The works of William Shakespeare, the text formed from an entirely new collation of the old editions, with notes [&c.] by J.P. Collier. [With] Notes and emendations to the text of Shakespeare's plays, Volume 2
Angelo Antipholus Antonio Armado Bass Bassanio Beat Beatrice Benedick better Biron Boyet brother called Claud Claudio Comedy of Errors Costard death Demetrius Dogb dost doth Dromio ducats Duke editions Enter Ephesus Escal Exeunt Exit eyes fair father folio reads fool friar gentle give grace hath hear heart heaven Hermia Hero honour husband Isab King lady Laun Launcelot Leon Leonato look lord Love's Labour's Lost Lucio Lysander maid Malone Marry master master constable means Measure for Measure Merchant of Venice merry misprint mistress Moth never night old copies Pedro play Pompey pray prince printed Prov Provost Puck Pyramus quartos Roberts's 4to Robin-goodfellow SCENE second folio Shakespeare Shylock signior soul speak stage-direction stand Steevens swear sweet tell thee Theseus thing thou art Titania tongue true wife word
Page 553 - The moon shines bright : — in such a night as this, When the sweet wind did gently kiss the trees, And they did make no noise, — in such a night Troilus methinks mounted the Trojan walls, And sigh'd his soul toward the Grecian tents, Where Cressid lay that night.
Page 556 - Since nought so stockish, hard, and full of rage, But music for the time doth change his nature. The man that hath no music in himself, Nor is not mov'd with concord of sweet sounds, Is fit for treasons, stratagems, and spoils ; The motions of his spirit are dull as night, And his affections dark as Erebus : Let no such man be trusted.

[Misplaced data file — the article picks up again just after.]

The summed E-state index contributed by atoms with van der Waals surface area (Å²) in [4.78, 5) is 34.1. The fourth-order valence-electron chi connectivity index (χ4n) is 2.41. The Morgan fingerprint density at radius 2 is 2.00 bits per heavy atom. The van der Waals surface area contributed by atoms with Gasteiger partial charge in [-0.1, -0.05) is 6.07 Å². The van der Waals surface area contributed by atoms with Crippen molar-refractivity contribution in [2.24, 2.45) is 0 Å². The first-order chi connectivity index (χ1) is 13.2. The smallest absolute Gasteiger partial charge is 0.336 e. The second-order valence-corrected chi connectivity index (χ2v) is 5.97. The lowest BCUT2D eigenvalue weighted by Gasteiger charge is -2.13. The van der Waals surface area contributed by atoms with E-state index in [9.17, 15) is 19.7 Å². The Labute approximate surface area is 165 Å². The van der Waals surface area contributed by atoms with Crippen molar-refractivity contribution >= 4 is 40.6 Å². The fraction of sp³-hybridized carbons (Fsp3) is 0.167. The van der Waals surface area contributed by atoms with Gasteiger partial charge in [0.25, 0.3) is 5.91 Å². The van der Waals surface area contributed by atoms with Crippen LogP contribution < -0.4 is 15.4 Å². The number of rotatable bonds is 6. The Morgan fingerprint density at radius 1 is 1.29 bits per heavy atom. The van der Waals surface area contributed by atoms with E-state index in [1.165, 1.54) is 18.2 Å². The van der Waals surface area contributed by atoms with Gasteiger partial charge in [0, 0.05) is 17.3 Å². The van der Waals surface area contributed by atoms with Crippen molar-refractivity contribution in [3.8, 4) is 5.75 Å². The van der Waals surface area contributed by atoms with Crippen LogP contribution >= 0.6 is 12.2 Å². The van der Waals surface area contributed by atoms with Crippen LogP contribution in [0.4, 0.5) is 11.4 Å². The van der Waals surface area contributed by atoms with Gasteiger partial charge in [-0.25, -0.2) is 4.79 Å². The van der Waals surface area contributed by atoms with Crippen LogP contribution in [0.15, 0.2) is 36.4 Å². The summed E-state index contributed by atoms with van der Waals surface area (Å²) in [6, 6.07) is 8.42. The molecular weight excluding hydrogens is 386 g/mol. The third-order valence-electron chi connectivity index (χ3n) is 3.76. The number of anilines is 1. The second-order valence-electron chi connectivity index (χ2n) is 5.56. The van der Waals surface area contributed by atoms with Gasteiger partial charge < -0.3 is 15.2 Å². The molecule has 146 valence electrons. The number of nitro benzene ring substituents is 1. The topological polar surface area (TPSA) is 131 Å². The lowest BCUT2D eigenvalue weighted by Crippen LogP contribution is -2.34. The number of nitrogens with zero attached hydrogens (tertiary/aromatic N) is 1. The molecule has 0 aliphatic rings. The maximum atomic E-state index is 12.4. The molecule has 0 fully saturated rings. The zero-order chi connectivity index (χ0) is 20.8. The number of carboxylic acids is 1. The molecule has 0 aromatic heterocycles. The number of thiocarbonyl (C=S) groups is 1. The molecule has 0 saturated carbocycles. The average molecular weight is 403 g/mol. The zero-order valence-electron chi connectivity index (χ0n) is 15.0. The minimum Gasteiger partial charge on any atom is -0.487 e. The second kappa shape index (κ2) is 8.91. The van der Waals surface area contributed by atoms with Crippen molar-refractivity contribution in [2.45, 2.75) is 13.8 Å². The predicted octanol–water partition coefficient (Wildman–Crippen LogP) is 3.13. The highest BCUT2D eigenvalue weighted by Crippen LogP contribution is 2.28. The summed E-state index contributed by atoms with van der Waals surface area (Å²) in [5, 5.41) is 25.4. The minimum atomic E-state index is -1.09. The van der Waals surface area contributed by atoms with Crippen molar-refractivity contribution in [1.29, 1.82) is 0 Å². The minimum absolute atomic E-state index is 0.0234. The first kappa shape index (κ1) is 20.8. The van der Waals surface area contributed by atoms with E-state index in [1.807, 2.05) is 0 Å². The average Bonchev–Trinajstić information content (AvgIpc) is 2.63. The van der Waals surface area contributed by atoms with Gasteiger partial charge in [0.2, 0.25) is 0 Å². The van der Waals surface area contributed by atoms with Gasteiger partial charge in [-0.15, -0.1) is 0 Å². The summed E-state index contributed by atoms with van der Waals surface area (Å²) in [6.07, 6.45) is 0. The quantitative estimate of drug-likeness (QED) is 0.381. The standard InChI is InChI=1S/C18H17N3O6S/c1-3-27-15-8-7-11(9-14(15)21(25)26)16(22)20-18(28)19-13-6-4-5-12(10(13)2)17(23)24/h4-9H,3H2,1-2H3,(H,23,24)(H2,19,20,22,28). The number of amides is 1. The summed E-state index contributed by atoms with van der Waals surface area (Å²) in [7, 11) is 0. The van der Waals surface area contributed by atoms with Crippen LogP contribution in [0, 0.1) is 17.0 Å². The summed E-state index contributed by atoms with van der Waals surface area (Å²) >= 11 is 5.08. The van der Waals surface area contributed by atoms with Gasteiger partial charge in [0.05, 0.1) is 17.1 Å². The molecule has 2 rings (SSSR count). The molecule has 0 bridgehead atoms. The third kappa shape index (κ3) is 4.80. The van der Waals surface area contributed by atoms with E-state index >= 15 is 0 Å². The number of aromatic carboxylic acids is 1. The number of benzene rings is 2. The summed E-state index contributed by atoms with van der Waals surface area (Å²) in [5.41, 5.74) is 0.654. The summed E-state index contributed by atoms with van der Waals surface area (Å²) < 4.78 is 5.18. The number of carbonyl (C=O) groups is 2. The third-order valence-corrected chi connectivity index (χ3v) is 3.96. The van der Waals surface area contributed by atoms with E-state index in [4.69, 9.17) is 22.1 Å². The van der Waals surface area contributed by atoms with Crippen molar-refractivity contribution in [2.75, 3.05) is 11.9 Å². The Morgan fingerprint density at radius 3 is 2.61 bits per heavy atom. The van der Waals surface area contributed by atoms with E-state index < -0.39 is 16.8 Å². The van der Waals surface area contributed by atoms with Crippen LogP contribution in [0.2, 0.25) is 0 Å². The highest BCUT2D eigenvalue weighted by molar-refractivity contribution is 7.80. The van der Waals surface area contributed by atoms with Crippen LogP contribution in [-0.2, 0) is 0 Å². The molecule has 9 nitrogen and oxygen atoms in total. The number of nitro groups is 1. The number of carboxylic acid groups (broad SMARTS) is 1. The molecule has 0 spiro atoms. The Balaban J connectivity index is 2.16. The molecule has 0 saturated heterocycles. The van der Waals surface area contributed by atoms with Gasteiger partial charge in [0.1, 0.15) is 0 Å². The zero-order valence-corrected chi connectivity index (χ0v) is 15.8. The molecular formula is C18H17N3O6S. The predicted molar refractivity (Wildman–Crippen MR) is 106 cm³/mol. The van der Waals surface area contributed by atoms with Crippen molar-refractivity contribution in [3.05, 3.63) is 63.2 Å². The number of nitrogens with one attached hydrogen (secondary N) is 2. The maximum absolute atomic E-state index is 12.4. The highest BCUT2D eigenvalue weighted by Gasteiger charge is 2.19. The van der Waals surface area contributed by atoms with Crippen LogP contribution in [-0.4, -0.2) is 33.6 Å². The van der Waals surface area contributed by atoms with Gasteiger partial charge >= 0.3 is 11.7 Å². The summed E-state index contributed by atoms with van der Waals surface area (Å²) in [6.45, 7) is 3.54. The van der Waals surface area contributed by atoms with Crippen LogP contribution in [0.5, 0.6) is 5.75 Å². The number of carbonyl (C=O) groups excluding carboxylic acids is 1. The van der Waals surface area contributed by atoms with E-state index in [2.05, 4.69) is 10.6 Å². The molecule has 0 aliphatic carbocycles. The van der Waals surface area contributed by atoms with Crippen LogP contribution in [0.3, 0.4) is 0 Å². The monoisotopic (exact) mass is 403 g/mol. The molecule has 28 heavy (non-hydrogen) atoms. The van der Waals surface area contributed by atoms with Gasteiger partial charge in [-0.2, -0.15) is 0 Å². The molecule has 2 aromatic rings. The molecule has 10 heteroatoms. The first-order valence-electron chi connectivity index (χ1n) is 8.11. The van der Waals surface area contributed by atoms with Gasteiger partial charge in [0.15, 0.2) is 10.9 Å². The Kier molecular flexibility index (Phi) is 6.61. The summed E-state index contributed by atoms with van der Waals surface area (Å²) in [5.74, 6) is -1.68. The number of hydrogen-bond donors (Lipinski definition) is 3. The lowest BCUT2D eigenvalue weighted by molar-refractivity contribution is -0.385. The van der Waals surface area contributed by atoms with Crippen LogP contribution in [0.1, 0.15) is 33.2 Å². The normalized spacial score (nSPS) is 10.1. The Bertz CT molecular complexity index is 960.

Page 8 - Heaven doth with us as we with torches do, Not light them for themselves ; for if our virtues Did not go forth of us, 'twere all alike As if we had them not.
Page 475 - In sooth, I know not why I am so sad: It wearies me; you say it wearies you; But how I caught it, found it, or came by it, What stuff 'tis made of, whereof it is born, I am to learn ; And such a want-wit sadness makes of me, That I have much ado to know myself.
Page 453 - The lunatic, the lover, and the poet, Are of imagination all compact : One sees more devils than vast hell can hold — That is the madman : the lover, all as frantic, Sees Helen's beauty in a brow of Egypt: The poet's eye, in a fine frenzy rolling, Doth glance from heaven to earth, from earth to heaven, And, as imagination bodies forth The forms of things unknown, the poet's pen Turns them to shapes, and gives to airy nothing A local habitation and a name.
Page 450 - The eye of man hath not heard, the ear of man hath not seen, man's hand is not able to taste, his tongue to conceive, nor his heart to report what my dream was.
Page 216 - Sigh no more, ladies, sigh no more, Men were deceivers ever, One foot in sea and one on shore, To one thing constant never : Then sigh not so, but let them go, And be you blithe and bonny, Converting all your sounds of woe Into Hey nonny, nonny.
Page 486 - Bass. If it please you to dine with us. Shy. Yes, to smell pork ; to eat of the habitation which your prophet the Nazarite, conjured the devil into : I will buy with you, sell with you, talk with you, walk with you, and so following ; but I will not eat with you, drink with you, nor pray with you.
Page 34 - Well believe this, No ceremony that to great ones 'longs, Not the king's crown, nor the deputed sword, The marshal's truncheon, nor the judge's robe, Become them with one half so good a grace As mercy does.
Page 52 - And shamed life a hateful. Claud. Ay, but to die, and go we know not where ; To lie in cold obstruction and to rot ; This sensible warm motion to become A kneaded clod; and the delighted spirit To bathe in fiery floods, or to reside In thrilling region of thick-ribbed ice ; To be imprison...